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Internet of Medical Things Resilience Partnership Act of 2017

A new bill called the “Internet of Medical Things Resilience Partnership Act of 2017,” H.R. 3985, was recently introduced in the House of Representatives. If passed as drafted, the bill will establish a working group of public and private entities led by the Food and Drug Administration (FDA) and National Institute of Standards and Technology (NIST) to recommend voluntary frameworks and guidelines to increase the security and resilience of Internet of Medical Things devices. Specifically, the working group will develop “recommendations for voluntary frameworks and guidelines to increase the security and resilience of networked medical devices sold in the U.S. that store, receive, access or transmit information to an external recipient or system for which unauthorized access, modification, misuse, or denial of use may result in patient harm.”

Anthem Settles Data Breach Class Action

Anthem, Inc., the nation’s largest health insurance company, has agreed to settle the class action litigation arising from its 2015 data breach for $115 million, eclipsing the amount of any previous data breach settlement. The lawsuit, filed in federal court in California, had survived two motions to dismiss. After extensive discovery, plaintiffs moved for class certification on March 10, 2017. …

Health Data

Task Force Issues Report on Health Care Industry Cybersecurity Challenges and Recommendations

On Monday, June 5, the Health Care Industry Cybersecurity Task Force (the “HCIC Task Force”) issued its Report on Improving Cybersecurity in the Health Care Industry to Congress. The report highlighted that health care cybersecurity is a “key public health concern that needs immediate and aggressive attention.”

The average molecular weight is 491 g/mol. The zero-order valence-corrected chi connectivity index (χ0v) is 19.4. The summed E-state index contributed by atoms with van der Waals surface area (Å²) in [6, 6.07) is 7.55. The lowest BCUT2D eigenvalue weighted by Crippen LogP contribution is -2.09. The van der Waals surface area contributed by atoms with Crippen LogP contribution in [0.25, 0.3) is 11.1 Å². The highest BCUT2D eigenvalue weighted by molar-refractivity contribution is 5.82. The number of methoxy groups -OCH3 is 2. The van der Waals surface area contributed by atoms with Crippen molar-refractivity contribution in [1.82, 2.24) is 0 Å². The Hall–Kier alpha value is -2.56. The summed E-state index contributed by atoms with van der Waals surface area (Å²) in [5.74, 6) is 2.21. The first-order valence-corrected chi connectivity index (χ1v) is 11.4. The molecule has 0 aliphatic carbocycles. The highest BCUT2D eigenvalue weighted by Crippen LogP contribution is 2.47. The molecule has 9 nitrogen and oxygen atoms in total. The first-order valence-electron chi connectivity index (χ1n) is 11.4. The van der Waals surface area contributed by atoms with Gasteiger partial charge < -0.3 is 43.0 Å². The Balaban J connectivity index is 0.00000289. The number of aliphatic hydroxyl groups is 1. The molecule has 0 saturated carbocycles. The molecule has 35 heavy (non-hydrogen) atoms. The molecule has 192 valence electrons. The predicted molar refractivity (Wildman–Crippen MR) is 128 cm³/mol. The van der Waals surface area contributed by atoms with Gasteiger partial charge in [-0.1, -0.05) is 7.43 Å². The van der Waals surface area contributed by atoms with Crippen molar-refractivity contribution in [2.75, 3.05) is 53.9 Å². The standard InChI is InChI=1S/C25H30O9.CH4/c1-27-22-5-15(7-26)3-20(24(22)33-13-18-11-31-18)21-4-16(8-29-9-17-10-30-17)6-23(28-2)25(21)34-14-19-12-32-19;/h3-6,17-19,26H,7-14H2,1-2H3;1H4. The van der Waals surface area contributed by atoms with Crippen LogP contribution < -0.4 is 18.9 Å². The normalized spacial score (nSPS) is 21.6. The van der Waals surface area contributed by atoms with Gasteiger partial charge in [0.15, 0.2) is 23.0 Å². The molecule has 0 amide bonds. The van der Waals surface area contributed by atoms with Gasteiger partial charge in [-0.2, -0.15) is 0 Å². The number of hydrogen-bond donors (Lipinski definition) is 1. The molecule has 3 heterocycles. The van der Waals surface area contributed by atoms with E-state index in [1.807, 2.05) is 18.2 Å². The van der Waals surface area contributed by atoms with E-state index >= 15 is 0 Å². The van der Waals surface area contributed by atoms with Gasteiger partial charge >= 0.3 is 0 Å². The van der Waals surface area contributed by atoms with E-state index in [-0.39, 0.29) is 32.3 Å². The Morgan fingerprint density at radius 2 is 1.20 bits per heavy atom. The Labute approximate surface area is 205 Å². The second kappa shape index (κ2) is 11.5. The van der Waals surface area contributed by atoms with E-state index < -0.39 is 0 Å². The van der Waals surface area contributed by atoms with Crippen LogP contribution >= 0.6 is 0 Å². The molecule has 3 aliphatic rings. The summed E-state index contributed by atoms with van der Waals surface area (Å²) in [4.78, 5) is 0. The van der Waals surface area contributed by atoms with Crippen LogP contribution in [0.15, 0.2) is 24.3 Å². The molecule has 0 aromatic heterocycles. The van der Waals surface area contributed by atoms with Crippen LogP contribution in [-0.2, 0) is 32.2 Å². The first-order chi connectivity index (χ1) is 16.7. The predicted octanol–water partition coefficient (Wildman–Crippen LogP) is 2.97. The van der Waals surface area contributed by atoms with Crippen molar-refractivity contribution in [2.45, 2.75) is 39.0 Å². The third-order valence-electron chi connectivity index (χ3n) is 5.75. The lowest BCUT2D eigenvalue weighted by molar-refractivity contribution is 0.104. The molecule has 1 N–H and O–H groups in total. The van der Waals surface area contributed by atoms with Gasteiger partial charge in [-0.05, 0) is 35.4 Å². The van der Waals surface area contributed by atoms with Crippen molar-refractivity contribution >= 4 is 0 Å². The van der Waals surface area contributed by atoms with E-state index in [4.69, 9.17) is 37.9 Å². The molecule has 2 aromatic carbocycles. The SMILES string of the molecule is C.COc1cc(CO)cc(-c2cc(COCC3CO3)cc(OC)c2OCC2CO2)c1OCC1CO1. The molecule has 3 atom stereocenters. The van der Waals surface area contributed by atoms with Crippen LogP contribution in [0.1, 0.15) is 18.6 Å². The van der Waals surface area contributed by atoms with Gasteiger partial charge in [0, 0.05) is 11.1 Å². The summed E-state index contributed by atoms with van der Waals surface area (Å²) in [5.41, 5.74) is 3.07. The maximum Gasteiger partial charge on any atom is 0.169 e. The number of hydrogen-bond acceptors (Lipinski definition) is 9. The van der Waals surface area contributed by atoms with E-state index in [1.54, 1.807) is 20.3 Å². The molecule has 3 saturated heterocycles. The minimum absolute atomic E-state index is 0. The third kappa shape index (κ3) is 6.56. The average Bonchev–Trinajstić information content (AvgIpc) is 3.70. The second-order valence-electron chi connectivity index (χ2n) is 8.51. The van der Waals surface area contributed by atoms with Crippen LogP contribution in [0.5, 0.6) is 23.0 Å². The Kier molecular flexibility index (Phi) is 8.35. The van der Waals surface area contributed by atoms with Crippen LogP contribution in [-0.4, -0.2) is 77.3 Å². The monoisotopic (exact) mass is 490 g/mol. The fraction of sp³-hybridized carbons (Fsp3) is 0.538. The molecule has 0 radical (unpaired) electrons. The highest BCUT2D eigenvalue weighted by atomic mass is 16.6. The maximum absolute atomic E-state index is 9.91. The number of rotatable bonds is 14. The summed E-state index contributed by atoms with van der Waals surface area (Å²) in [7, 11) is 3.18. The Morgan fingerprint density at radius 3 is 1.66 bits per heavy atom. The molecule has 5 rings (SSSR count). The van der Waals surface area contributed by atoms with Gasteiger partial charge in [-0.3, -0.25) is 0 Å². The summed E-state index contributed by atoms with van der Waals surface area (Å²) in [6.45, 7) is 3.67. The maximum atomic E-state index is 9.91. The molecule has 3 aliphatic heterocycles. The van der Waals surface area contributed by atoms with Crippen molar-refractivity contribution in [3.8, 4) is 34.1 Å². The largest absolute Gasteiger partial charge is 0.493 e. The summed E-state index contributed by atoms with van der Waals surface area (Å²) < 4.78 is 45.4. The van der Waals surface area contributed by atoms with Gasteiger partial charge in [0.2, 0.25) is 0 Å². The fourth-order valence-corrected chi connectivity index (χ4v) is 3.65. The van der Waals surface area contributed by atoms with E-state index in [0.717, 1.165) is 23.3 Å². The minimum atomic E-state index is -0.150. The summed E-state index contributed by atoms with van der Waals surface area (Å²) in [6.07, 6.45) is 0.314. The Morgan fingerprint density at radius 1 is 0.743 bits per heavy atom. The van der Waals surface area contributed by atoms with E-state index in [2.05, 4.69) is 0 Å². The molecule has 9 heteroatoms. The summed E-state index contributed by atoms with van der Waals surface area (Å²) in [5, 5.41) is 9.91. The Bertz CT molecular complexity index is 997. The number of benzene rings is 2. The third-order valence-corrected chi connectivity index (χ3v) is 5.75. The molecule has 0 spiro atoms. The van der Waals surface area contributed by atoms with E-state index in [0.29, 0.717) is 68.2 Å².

In the report, the HCIC Task Force identified six “imperatives” that must be achieved to increase security within the health care industry.

Read more.

Cybersecurity Risks in Connected Cars

Cars rolling off the assembly line today have many automated safety features and connectivity solutions, including lane departure warnings, automatic braking and limited self-driving, and other computerized control systems that were not present even a few short years ago. A recent report shows that over 40% of drivers admit that they do not understand how to use all of the technology in new vehicles. …

Health Data

New York Attorney General Announces Settlements with Three Healthcare App Developers

Application developers have incredible access to consumers. Along with that access comes the potential for greater government scrutiny. In late March, that reality was reflected in three settlements reached by the Attorney General of New York State with three mobile health application developers that made what were described as “misleading claims and irresponsible privacy practices.”

U.S. Congress Votes to Repeal Regulations on Broadband Privacy Rules

Congress has voted to repeal the Broadband Privacy Rules put in place by the Obama Administration that placed privacy restrictions on internet providers. While the Senate approved the repeal last week, the House voted 215-205 on Tuesday, March 28 in favor of repealing, providing the death knell for the regulations before they even went into effect.

Court Finds Merit in Whistleblower Exception to Confidentiality Agreements

In Erhart v. BofI Holding, Inc., et al. 15-cv-02287-BAS-NLS (Feb. 14, 2017), the United States District Court for the Southern District of California held that enforcing a confidentiality agreement between an employee and employer would violate public policy where an employee appropriated company documents while purportedly acting as a whistleblower. The case is notable because the decision, in essence, sanctioned an employee’s appropriation of information, including consumer personal information, as a “whistleblower.” The decision also held that violation of an employer’s confidentiality agreement could be excused if the violation were committed for “whistleblower” purposes. …